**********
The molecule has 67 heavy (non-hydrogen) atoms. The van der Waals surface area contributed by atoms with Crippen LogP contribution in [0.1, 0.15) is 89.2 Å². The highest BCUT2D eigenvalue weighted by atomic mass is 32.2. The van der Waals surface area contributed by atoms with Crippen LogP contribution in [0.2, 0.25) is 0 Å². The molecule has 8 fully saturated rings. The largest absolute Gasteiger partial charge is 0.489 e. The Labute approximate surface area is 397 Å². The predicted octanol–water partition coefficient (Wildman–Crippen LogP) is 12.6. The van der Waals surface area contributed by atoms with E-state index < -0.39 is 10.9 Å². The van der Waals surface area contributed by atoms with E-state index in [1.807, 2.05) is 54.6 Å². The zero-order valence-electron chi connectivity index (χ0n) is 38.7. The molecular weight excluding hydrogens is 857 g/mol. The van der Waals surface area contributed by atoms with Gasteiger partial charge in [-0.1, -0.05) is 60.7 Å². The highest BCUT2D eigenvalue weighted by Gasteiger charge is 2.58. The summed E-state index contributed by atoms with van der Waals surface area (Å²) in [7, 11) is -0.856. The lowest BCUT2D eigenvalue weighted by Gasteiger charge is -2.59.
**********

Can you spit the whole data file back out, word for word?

The molecule has 67 heavy (non-hydrogen) atoms. The van der Waals surface area contributed by atoms with Crippen LogP contribution in [0.1, 0.15) is 89.2 Å². The highest BCUT2D eigenvalue weighted by atomic mass is 32.2. The van der Waals surface area contributed by atoms with Crippen LogP contribution in [0.2, 0.25) is 0 Å². The molecule has 8 fully saturated rings. The largest absolute Gasteiger partial charge is 0.489 e. The Labute approximate surface area is 397 Å². The predicted octanol–water partition coefficient (Wildman–Crippen LogP) is 12.6. The van der Waals surface area contributed by atoms with E-state index < -0.39 is 10.9 Å². The van der Waals surface area contributed by atoms with E-state index in [1.807, 2.05) is 54.6 Å². The zero-order valence-electron chi connectivity index (χ0n) is 38.7. The molecular weight excluding hydrogens is 857 g/mol. The van der Waals surface area contributed by atoms with Gasteiger partial charge in [-0.1, -0.05) is 60.7 Å². The highest BCUT2D eigenvalue weighted by Gasteiger charge is 2.58. The summed E-state index contributed by atoms with van der Waals surface area (Å²) in [7, 11) is -0.856. The lowest BCUT2D eigenvalue weighted by Gasteiger charge is -2.59.